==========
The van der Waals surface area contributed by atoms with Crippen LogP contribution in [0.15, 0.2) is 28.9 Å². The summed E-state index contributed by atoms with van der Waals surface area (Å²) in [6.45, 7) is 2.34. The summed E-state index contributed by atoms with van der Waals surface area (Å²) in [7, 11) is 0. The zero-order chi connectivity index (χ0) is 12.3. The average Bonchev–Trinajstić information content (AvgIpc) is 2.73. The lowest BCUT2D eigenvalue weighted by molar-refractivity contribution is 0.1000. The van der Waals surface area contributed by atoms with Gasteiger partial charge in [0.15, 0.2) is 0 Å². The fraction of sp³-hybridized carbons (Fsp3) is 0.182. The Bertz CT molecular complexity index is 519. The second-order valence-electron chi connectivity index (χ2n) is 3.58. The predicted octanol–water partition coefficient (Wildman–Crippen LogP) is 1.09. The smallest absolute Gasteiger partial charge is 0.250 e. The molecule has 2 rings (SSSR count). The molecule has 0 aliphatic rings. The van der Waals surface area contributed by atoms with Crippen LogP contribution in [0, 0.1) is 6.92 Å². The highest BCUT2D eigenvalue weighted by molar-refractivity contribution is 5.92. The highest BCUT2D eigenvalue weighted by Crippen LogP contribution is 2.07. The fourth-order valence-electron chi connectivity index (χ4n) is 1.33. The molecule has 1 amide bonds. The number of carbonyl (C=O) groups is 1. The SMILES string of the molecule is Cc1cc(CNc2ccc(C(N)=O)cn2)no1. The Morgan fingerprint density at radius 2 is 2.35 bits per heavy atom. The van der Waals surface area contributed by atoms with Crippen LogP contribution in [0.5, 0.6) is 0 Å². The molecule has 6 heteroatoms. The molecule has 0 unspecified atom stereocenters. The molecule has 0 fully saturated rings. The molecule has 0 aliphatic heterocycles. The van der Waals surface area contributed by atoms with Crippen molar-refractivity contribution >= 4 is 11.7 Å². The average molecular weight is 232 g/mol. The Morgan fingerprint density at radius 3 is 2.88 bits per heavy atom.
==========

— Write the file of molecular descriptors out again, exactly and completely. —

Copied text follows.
The van der Waals surface area contributed by atoms with Crippen LogP contribution in [0.15, 0.2) is 28.9 Å². The summed E-state index contributed by atoms with van der Waals surface area (Å²) in [6.45, 7) is 2.34. The summed E-state index contributed by atoms with van der Waals surface area (Å²) in [7, 11) is 0. The zero-order chi connectivity index (χ0) is 12.3. The average Bonchev–Trinajstić information content (AvgIpc) is 2.73. The lowest BCUT2D eigenvalue weighted by molar-refractivity contribution is 0.1000. The van der Waals surface area contributed by atoms with Gasteiger partial charge in [0.15, 0.2) is 0 Å². The fraction of sp³-hybridized carbons (Fsp3) is 0.182. The Bertz CT molecular complexity index is 519. The second-order valence-electron chi connectivity index (χ2n) is 3.58. The predicted octanol–water partition coefficient (Wildman–Crippen LogP) is 1.09. The smallest absolute Gasteiger partial charge is 0.250 e. The molecule has 2 rings (SSSR count). The molecule has 0 aliphatic rings. The van der Waals surface area contributed by atoms with Crippen LogP contribution in [0, 0.1) is 6.92 Å². The highest BCUT2D eigenvalue weighted by molar-refractivity contribution is 5.92. The highest BCUT2D eigenvalue weighted by Crippen LogP contribution is 2.07. The fourth-order valence-electron chi connectivity index (χ4n) is 1.33. The molecule has 1 amide bonds. The number of carbonyl (C=O) groups is 1. The SMILES string of the molecule is Cc1cc(CNc2ccc(C(N)=O)cn2)no1. The Morgan fingerprint density at radius 2 is 2.35 bits per heavy atom. The van der Waals surface area contributed by atoms with Crippen LogP contribution in [0.5, 0.6) is 0 Å². The molecule has 6 heteroatoms. The molecule has 0 unspecified atom stereocenters. The molecule has 0 fully saturated rings. The molecule has 0 aliphatic heterocycles. The van der Waals surface area contributed by atoms with Crippen molar-refractivity contribution >= 4 is 11.7 Å². The average molecular weight is 232 g/mol. The Morgan fingerprint density at radius 3 is 2.88 bits per heavy atom.